Changes in insulin resistance and cardiovascular risk during adolescence: Establishment of differential risk in males and females

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Abstract

BACKGROUND - Developmental changes in insulin resistance and cardiovascular risk were studied in youths 11 to 19 years of age. METHODS AND RESULTS - A cohort was randomly selected after blood pressure screening of Minneapolis, Minn, school children. Studies were done 3 times on this cohort and once on their siblings (996 observations on 507 individuals from 363 families). Insulin sensitivity was determined by euglycemic clamp. Body mass index and waist circumference increased similarly in both sexes from ages 11 to 19 years. Body fat decreased in males and increased in females (P<0.001). Lean body mass increased at a steeper rate in males (P<0.0001). Insulin resistance was lower in males at 11 years but increased steadily to 19 years (P=0.003); in contrast, it did not increase in females. Thus, despite being less insulin resistant at 11 years and decreasing in fatness during puberty, males became more insulin resistant than females by 19 years of age. Triglycerides increased in males and high-density lipoprotein cholesterol decreased, whereas the opposite pattern was seen in females, which resulted in higher triglycerides and lower high-density lipoprotein cholesterol in males at 19 years. No gender difference in low-density lipoprotein or total cholesterol was seen. Systolic blood pressure increased in both sexes but at a greater rate in boys (P=0.03). CONCLUSIONS - During the transition from late childhood through adolescence, insulin resistance in males increased in association with increased triglycerides and decreased high-density lipoprotein cholesterol, despite a concurrent reduction in body fatness, whereas the opposite occurred in females. These gender-related developmental changes in insulin resistance, which were independent from changes in fatness, total cholesterol, and low-density lipoprotein cholesterol, are consistent with an early role for insulin resistance in the increased cardiovascular risk found in males.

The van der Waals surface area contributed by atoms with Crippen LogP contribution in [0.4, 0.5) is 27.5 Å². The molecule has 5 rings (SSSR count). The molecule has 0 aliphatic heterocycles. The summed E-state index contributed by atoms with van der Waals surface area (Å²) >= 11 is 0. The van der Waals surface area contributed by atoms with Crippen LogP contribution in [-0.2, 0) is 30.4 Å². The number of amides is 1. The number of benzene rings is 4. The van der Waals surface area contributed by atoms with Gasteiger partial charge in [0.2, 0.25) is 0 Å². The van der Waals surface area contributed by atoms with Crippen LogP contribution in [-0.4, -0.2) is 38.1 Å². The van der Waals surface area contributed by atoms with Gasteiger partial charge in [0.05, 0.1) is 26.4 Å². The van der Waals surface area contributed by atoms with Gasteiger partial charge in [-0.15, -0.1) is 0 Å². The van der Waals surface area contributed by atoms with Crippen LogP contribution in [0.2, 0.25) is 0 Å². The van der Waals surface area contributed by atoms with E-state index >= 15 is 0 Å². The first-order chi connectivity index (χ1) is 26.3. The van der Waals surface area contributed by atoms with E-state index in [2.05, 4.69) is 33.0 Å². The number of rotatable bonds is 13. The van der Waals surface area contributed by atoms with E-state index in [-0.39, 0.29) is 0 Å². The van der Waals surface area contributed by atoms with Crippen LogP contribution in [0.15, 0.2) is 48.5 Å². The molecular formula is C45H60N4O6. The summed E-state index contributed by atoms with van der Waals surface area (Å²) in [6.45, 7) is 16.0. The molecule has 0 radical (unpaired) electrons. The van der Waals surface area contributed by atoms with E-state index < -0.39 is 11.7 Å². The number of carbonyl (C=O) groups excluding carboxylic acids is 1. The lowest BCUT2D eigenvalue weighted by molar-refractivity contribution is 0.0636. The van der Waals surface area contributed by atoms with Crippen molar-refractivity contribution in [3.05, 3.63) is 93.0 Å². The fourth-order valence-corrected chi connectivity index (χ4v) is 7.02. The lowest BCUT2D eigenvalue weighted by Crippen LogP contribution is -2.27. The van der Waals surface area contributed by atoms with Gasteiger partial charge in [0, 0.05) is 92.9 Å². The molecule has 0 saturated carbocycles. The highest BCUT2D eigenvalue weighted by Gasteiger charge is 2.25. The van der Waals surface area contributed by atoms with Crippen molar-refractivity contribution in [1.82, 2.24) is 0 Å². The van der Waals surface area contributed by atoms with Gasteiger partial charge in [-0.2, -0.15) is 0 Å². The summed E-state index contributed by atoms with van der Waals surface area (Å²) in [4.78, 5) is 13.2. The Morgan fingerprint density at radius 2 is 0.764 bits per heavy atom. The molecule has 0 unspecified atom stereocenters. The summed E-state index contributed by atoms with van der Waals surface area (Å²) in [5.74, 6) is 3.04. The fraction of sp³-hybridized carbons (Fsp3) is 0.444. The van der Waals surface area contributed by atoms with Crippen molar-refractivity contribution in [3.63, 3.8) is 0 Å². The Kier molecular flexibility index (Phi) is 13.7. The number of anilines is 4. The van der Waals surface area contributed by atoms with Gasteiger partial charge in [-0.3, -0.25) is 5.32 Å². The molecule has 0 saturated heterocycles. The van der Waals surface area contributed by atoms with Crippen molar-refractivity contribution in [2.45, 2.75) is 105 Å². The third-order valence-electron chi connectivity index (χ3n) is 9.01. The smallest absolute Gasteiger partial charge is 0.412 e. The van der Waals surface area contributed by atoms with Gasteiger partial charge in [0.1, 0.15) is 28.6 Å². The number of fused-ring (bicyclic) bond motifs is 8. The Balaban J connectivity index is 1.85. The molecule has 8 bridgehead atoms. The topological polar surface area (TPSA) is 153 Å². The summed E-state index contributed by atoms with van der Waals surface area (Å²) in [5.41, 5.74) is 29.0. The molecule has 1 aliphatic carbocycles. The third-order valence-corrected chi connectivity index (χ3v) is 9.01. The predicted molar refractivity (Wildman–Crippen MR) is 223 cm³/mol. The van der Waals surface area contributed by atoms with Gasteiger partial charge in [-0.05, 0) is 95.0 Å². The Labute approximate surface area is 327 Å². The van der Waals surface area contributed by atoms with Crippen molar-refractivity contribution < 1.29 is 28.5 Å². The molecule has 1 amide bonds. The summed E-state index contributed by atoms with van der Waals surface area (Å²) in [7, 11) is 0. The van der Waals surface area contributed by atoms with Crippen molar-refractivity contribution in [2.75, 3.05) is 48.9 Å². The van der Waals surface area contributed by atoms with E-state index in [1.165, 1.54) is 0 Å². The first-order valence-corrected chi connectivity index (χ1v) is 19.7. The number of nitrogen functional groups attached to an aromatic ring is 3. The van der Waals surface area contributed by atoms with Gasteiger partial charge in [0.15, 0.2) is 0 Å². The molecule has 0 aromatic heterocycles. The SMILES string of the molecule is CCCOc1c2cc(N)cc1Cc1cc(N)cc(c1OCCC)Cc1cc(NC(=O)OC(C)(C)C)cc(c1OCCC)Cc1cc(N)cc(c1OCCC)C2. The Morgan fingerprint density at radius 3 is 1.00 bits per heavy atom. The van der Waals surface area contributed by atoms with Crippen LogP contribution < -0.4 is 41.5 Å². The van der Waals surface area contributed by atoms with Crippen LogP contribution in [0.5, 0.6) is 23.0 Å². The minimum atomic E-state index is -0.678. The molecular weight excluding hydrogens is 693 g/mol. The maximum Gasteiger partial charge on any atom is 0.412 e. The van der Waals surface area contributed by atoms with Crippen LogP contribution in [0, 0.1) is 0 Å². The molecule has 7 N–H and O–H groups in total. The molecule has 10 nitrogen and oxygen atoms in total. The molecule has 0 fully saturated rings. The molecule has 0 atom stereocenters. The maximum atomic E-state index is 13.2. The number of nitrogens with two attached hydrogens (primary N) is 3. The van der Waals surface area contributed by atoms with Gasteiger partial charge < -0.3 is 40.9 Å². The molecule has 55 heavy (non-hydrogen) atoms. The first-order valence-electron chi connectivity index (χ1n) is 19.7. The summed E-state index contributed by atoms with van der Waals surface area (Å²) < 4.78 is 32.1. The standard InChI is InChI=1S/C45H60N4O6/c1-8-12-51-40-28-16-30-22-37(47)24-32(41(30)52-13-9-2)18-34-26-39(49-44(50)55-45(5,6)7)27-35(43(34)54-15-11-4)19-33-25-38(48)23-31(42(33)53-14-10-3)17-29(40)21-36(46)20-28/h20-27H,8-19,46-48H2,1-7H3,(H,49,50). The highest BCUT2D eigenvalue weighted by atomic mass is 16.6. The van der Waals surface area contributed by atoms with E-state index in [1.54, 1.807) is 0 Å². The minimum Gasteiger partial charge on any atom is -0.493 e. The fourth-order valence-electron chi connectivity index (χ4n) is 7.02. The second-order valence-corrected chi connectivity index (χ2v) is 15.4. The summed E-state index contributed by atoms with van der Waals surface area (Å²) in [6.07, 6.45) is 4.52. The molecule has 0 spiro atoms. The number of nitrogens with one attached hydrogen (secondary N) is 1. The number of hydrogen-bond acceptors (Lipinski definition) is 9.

Original languageEnglish (US)
Pages (from-to)2361-2368
Number of pages8
JournalCirculation
Volume117
Issue number18
DOIs
StatePublished - May 2008

Keywords

  • Insulin resistance
  • Metabolic syndrome
  • Risk factors
  • Sex
  • Youth

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